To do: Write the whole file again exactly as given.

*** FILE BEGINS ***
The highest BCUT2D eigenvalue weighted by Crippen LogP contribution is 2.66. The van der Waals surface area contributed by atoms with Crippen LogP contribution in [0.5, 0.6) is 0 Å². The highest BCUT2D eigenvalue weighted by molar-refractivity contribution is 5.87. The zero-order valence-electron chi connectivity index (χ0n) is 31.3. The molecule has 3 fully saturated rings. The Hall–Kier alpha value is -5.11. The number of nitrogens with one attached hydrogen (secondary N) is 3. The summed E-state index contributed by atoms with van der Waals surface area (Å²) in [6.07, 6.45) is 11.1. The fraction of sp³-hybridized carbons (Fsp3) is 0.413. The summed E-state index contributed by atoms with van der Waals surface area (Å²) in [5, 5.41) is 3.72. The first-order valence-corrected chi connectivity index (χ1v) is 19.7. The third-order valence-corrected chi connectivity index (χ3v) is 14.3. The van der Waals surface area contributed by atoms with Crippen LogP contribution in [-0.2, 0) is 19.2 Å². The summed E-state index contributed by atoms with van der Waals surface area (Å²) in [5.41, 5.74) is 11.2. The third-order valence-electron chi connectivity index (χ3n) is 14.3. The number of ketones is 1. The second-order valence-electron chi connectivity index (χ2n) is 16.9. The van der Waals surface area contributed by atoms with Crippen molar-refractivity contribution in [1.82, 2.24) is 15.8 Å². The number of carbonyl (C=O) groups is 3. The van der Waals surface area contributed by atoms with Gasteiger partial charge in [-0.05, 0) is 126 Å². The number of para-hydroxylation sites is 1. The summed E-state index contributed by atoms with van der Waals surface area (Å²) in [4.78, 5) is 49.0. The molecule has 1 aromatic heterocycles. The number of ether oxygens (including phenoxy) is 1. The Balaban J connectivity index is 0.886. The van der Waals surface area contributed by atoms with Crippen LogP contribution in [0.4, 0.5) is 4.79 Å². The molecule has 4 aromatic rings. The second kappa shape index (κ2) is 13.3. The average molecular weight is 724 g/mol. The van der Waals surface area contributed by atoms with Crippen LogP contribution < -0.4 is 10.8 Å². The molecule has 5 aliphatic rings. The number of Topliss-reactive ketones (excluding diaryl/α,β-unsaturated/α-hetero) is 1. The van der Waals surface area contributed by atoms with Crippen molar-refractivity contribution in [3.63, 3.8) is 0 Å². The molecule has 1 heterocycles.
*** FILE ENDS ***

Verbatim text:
The highest BCUT2D eigenvalue weighted by Crippen LogP contribution is 2.66. The van der Waals surface area contributed by atoms with Crippen LogP contribution in [0.5, 0.6) is 0 Å². The highest BCUT2D eigenvalue weighted by molar-refractivity contribution is 5.87. The zero-order valence-electron chi connectivity index (χ0n) is 31.3. The molecule has 3 fully saturated rings. The Hall–Kier alpha value is -5.11. The number of nitrogens with one attached hydrogen (secondary N) is 3. The summed E-state index contributed by atoms with van der Waals surface area (Å²) in [6.07, 6.45) is 11.1. The fraction of sp³-hybridized carbons (Fsp3) is 0.413. The summed E-state index contributed by atoms with van der Waals surface area (Å²) in [5, 5.41) is 3.72. The first-order valence-corrected chi connectivity index (χ1v) is 19.7. The third-order valence-corrected chi connectivity index (χ3v) is 14.3. The van der Waals surface area contributed by atoms with Crippen LogP contribution in [-0.2, 0) is 19.2 Å². The summed E-state index contributed by atoms with van der Waals surface area (Å²) in [5.41, 5.74) is 11.2. The third-order valence-electron chi connectivity index (χ3n) is 14.3. The number of ketones is 1. The second-order valence-electron chi connectivity index (χ2n) is 16.9. The van der Waals surface area contributed by atoms with Crippen molar-refractivity contribution in [1.82, 2.24) is 15.8 Å². The number of carbonyl (C=O) groups is 3. The van der Waals surface area contributed by atoms with Gasteiger partial charge in [-0.05, 0) is 126 Å². The number of para-hydroxylation sites is 1. The summed E-state index contributed by atoms with van der Waals surface area (Å²) in [4.78, 5) is 49.0. The molecule has 1 aromatic heterocycles. The number of ether oxygens (including phenoxy) is 1. The Balaban J connectivity index is 0.886. The van der Waals surface area contributed by atoms with Crippen LogP contribution in [0.4, 0.5) is 4.79 Å². The molecule has 4 aromatic rings. The second kappa shape index (κ2) is 13.3. The average molecular weight is 724 g/mol. The van der Waals surface area contributed by atoms with Crippen LogP contribution < -0.4 is 10.8 Å². The molecule has 5 aliphatic rings. The number of Topliss-reactive ketones (excluding diaryl/α,β-unsaturated/α-hetero) is 1. The van der Waals surface area contributed by atoms with Crippen molar-refractivity contribution in [3.63, 3.8) is 0 Å². The molecule has 1 heterocycles.